But it does get them NOTICED, that much is certain.
Security settings for Windows 10 are very important! In the Control Panel or via an “Ask Me Anything” search [Cortana – just type ‘Security’], can be found System and Security. The Firewall and anti virus/spam, and Internet Security [Edge + IE Browser ] are certainly must-haves.
But also required should be User Account Control(UAC) Settings. Although these may involve an extra click or 2 when certain functions are started or Windows Apps opened, it is WELL WORTH IT. A simple additional prompt asking you to verify whether you want to make a change can save you loss of your identity or money, or a complete system crash. What happens if your PC, laptop or tablet is secretly taken over by a group of hackers? Well, they would have to force UAC off or try to install small software to handle their nefarious goals, but you can stop them if a prompt occurs out of nowhere [in which case, run your Antivirus or Malwarebytes quickly!].
Why take chances? It is best to have all of these services active. Think of all of these settings as insurance, but it’s free.
WordPress is so ubiquitous these days on the web, but hopefully more developers will keep up with the security needs of their sites or at least delegate to someone to maintain after their site is built.
This ‘Wordfence’ security plugin is very impressive. It can do a site scan, block IPs or countries [China, anyone?], and give a live screen of current connections. It does much more as well, especially if the free version is upgraded to the paid version.
It has over 1 million installs as of September, 2015. There is a reason for that – even the free tools are very useful and can provide a fair amount of security. I recently installed this plugin on ‘Riguy’ and it is exactly what is needed for a security blanket.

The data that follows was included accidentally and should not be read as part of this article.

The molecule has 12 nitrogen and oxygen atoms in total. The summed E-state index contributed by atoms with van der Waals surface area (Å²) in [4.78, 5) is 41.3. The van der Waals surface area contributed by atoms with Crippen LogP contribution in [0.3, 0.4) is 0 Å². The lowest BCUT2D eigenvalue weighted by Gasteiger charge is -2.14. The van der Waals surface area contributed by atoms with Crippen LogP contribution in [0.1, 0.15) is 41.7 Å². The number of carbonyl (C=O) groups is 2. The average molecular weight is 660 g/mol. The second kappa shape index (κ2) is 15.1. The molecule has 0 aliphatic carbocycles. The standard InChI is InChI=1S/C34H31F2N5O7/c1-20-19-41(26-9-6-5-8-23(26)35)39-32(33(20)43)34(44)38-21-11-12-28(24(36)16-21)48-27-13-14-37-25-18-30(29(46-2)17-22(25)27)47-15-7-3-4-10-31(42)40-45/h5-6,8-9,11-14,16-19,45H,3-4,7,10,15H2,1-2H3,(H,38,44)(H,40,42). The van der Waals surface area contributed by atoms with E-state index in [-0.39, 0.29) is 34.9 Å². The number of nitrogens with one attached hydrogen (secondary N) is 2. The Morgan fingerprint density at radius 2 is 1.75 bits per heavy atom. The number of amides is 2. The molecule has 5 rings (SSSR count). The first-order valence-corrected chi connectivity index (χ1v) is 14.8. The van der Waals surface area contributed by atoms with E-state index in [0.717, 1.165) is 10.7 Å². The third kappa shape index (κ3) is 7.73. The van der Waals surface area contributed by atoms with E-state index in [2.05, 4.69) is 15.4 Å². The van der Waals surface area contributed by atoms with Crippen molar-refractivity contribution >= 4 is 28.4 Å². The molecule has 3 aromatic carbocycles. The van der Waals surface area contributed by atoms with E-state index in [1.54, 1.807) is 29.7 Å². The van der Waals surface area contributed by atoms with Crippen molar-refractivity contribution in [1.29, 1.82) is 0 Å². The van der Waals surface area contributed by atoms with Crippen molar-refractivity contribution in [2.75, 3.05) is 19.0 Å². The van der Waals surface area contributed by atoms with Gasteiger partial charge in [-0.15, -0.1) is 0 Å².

100 million Windows 10 installs is the target??
“More than two weeks after the worldwide launch of Windows 10, Microsoft is keeping quiet about how many upgrades it’s delivered. But third-party data suggests that the upgrade pace isn’t slowing. The next major milestone? 100 million installs.”
Windows 10 Upgrade
When worlds collide, and even … coexist.
“This might sound surprising but Samsung Galaxy S6 will be packed with Microsoft Office (free Office 365 subscription), OneDrive, OneNote and Skype. These probably aren’t the only ones to be included, but are mentioned in the report.”
It’s not a report, it is a fact by now, but it shows that this report was accurate. Microsoft Office is indeed included. Microsoft has been very aggressive with getting Office installed on various non Microsoft tablets and OS’s.
Read up on it
Interesting, albeit a bit weird – Google will change its name to … ALPHABET. Ok, then.
Microsoft has released a major Critical Windows Security Flaw and fix. By critical, I mean they went outside of their normally rigid ‘patch Tuesday’ [twice a month] schedule and released this fix on-the-fly, so to speak.
“The flaw is in the way the Windows Adobe Type Manager Library handles OpenType fonts. In practical terms, if someone running Windows visits a website that contains embedded OpenType fonts or a specially crafted document, an attacker could execute code on his or her computer.
“An attacker who successfully exploited this vulnerability could take complete control of the affected system. An attacker could then install programs; view, change, or delete data; or create new accounts with full user rights,” Microsoft wrote in a security bulletin.”
The Windows update tool in modern Windows OS can handle this.
Critical Windows Security Flaw + Fix Article
We had a few break ins in the neighborhood recently so I decided to set up an outdoor surveillance camera. But I needed to upload motion detected videos to an FTP type of site. So I had to provide for video file storage for an outdoor WiFi based security IP camera. I will use a D-Link video camera and a cloud based location to store the videos. As this is for home use, there is no server. I used to have servers at home, but nowadays, I work off Azure or other Cloud based companies and it is no longer needed or feasible: the server is cloud-based. Besides, home servers are too loud, although I when I had them at home, they were pretty nifty ;>
Anyway – here are the home Surveillance Video Project specifics!